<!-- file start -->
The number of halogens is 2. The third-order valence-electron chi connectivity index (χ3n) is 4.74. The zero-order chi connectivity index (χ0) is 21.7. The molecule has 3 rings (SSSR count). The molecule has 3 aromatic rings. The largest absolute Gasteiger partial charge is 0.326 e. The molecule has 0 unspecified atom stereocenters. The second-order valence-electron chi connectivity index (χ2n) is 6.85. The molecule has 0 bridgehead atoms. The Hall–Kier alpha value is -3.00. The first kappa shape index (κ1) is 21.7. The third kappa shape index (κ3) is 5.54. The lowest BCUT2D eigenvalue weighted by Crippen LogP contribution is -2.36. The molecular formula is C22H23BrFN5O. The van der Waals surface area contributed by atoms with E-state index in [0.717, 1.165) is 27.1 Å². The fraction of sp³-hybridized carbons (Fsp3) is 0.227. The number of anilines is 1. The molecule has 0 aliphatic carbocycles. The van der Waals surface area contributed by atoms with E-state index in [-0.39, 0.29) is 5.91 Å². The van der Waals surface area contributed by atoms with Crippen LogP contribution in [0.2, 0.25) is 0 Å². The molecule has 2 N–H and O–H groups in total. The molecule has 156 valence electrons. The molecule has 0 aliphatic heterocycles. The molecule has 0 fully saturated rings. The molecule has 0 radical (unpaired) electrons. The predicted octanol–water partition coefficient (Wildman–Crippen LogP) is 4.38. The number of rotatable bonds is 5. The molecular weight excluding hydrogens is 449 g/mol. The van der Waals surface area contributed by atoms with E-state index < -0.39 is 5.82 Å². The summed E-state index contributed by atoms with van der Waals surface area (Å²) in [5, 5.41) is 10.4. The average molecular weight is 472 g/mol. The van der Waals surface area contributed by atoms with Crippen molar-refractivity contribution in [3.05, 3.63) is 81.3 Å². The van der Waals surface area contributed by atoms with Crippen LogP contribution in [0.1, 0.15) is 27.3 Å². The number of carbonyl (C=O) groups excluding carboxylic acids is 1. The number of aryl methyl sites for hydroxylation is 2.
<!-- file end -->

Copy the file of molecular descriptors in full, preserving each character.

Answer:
The number of halogens is 2. The third-order valence-electron chi connectivity index (χ3n) is 4.74. The zero-order chi connectivity index (χ0) is 21.7. The molecule has 3 rings (SSSR count). The molecule has 3 aromatic rings. The largest absolute Gasteiger partial charge is 0.326 e. The molecule has 0 unspecified atom stereocenters. The second-order valence-electron chi connectivity index (χ2n) is 6.85. The molecule has 0 bridgehead atoms. The Hall–Kier alpha value is -3.00. The first kappa shape index (κ1) is 21.7. The third kappa shape index (κ3) is 5.54. The lowest BCUT2D eigenvalue weighted by Crippen LogP contribution is -2.36. The molecular formula is C22H23BrFN5O. The van der Waals surface area contributed by atoms with E-state index in [0.717, 1.165) is 27.1 Å². The fraction of sp³-hybridized carbons (Fsp3) is 0.227. The number of anilines is 1. The molecule has 0 aliphatic carbocycles. The van der Waals surface area contributed by atoms with E-state index in [-0.39, 0.29) is 5.91 Å². The van der Waals surface area contributed by atoms with Crippen LogP contribution in [0.2, 0.25) is 0 Å². The molecule has 2 N–H and O–H groups in total. The molecule has 156 valence electrons. The molecule has 0 aliphatic heterocycles. The molecule has 0 fully saturated rings. The molecule has 0 radical (unpaired) electrons. The predicted octanol–water partition coefficient (Wildman–Crippen LogP) is 4.38. The number of rotatable bonds is 5. The molecular weight excluding hydrogens is 449 g/mol. The van der Waals surface area contributed by atoms with E-state index < -0.39 is 5.82 Å². The summed E-state index contributed by atoms with van der Waals surface area (Å²) in [5, 5.41) is 10.4. The average molecular weight is 472 g/mol. The van der Waals surface area contributed by atoms with Crippen molar-refractivity contribution in [3.05, 3.63) is 81.3 Å². The van der Waals surface area contributed by atoms with Crippen LogP contribution in [0.1, 0.15) is 27.3 Å². The number of carbonyl (C=O) groups excluding carboxylic acids is 1. The number of aryl methyl sites for hydroxylation is 2.